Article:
A souvenir photo of the present crop of Scout Rangers with the 'living legend', Julius Javier (blue striped polo shirt), during the FSRR's 62nd Founding Anniversary on Nov 25, 2011. Also in photo are our brothers from the Special Forces like MGen Roberto Morales, Col Aminkandra Undug, DND Sec Voltaire Gazmin and a distinguished SF warrior, Lt Gen Arturo Ortiz, a recipient of the Medal for Valor award. (Photo by Major Harold M Cabunoc)
Why is it that Scout Rangers are so proud about showing the finest traditions of soldiery, distinguishing them from the rest?
Let me share some of my personal observations.
I joined the ranks of this elite fighting men after hearing the names of famous warriors like Rafael Ileto, Julius Javier and Robert Lucero.
As a member of the US Army's Alamo Scouts during the war, then Lt Ileto was among those who participated in the Pangatian raid in Cabanatuan, freeing more than 500 prisoners of war from the hands of the Japanese Imperial forces.
If you learn about the heroic feats of these soldiers in combat actions like MV Karagatan, battle in Mal-Mar and Sibalu Hill, you will surely be impressed.
You might be surprised that aside from the successful Huk campaigns, Scout Rangers were also involved in the AFP's missions against Kamlon in Sulu. (Had I not met former Luuk Vice Mayor Marcial Navata in his ancestral house in 2000, I wouldn't know this story)
These are the reasons why even during my PMA cadet days, I was already a die-hard Scout Ranger fan and decided to become a 'musang' upon graduation.
Showing my sincerity to be associated with these elite warriors, I collected memorabilia like patches, tabs and stickers showing my love for the unit.
For that reason, my mistahs address me as Ranger Cabunoc. No, it was not really that I had the complexion or the 'Ranger' looks; I had nothing in mind when it comes to soldiery but the Scout Rangers!
When I was selected as among the few who were handpicked to join the First Scout Ranger Regiment in 1995, I felt like I won a jackpot prize.
It may sound funny but it seemed that everyone immediately wanted to serve in the frontlines when we reported for duty in January 1995.
I was among those who wanted to see action immediately, especially in Basilan.
Because nobody seemed interested to serve somewhere else, then Cpt Glen Paje, our G1 (personnel officer) had to resort to 'draw lots' in order to pick the 'lucky' 2LTs to serve under the Task Group Panther in Basilan.
Since then, we gradually shared some little 'contributions' while performing our mandated tasks in the frontlines, fighting side by side with our idols in various hot spots like Sirawai, Cotabato, Maguindanao, Lanao, Basilan and Sulu.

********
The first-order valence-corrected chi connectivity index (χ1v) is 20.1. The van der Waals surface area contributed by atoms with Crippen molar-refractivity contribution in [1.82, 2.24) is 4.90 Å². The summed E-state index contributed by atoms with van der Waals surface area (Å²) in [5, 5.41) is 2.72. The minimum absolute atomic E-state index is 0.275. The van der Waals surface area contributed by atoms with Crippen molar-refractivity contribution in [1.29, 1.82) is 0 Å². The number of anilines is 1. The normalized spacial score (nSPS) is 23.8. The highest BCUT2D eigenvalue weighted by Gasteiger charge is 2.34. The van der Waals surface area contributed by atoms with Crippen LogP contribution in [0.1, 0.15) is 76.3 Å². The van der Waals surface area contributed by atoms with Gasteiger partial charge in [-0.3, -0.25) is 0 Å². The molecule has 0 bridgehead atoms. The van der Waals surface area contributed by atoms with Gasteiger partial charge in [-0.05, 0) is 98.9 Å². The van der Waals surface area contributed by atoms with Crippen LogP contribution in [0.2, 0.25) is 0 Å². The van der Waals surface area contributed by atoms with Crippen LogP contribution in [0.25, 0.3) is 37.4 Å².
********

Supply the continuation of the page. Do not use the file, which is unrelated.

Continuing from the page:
We are not receiving special remuneration being a Scout Ranger; but, we are always ready to perform delicate missions wholeheartedly.
Why are Scout Rangers different from the rest?
There are two familiar lines that I always heard from both officers and NCOs:
"Sir, dito sa Scout Ranger unit, di bale nang mamatay huwag lang mapahiya!" said Msgt Eugenio 'Bobords' dela Cerna whom I worked with in the 2nd Scout Ranger Battalion.
"Kahit sino pa ang ating makakalaban, di tayo matatakot dahil sa Scout Rangers ay walang iwanan!", said 1st Lt Elmer Suderio, my Company Commander in the 12th Scout Ranger Company in Basilan.
I kept on repeating the same lines everytime I lead warriors in challenging combat missions. I always reminded them this way:
"Wala tayong inuurungan na kalaban kasi tinatawag tayong Scout Ranger. Panindigan natin lagi yan. Walang iwanan!"
The warriors of the 10th Scout Ranger Company whom I led during various combat missions against Abu Sayyaf bandits in Sulu and Basilan from 2000-2002. We never leave anyone behind. I did not have a single combat loss during my stint in the unit. (10SRC photo)
I always reminded the soldiers that the Ranger 'tabak' (dagger) and the 'musang' patch that we wore in our uniforms were not mere decorations but symbols of courage and determination and not simple decorations as what the others are doing.
Because of God's blessings and our consistent skills training, I never lost a single soldier under my command, after all the exciting adventures that we experienced together.
It can't be denied that we had learned so much from our mentors among the US Rangers and also the valuable lessons from our 'godfather' and war hero Gen. Rafael Ileto.
Surely, our 'warrior attitude' is influenced by our mentors.
I am proud that Scout Rangers also memorize and follow principles taught in the US Army's Ranger Creed:
Recognizing that I volunteered as a Ranger, fully knowing the hazards of my chosen profession, I will always endeavor to uphold the prestige, honor, and high esprit de corps of the Rangers.
Acknowledging the fact that a Ranger is a more elite soldier who arrives at the cutting edge of battle by land, sea, or air, I accept the fact that as a Ranger my country expects me to move further, faster, and fight harder than any other soldier.
Never shall I fail my comrades I will always keep myself mentally alert, physically strong, and morally straight and I will shoulder more than my share of the task whatever it may be, one hundred percent and then some.
Gallantly will I show the world that I am a specially selected and well trained soldier. My courtesy to superior officers, neatness of dress, and care of equipment shall set the example for others to follow.
Energetically will I meet the enemies of my country. I shall defeat them on the field of battle for I am better trained and will fight with all my might. Surrender is not a Ranger word. I will never leave a fallen comrade to fall into the hands of the enemy and under no circumstances will I ever embarrass my country.
Readily will I display the intestinal fortitude required to fight on to the Ranger objective and complete the mission, though I be the lone survivor.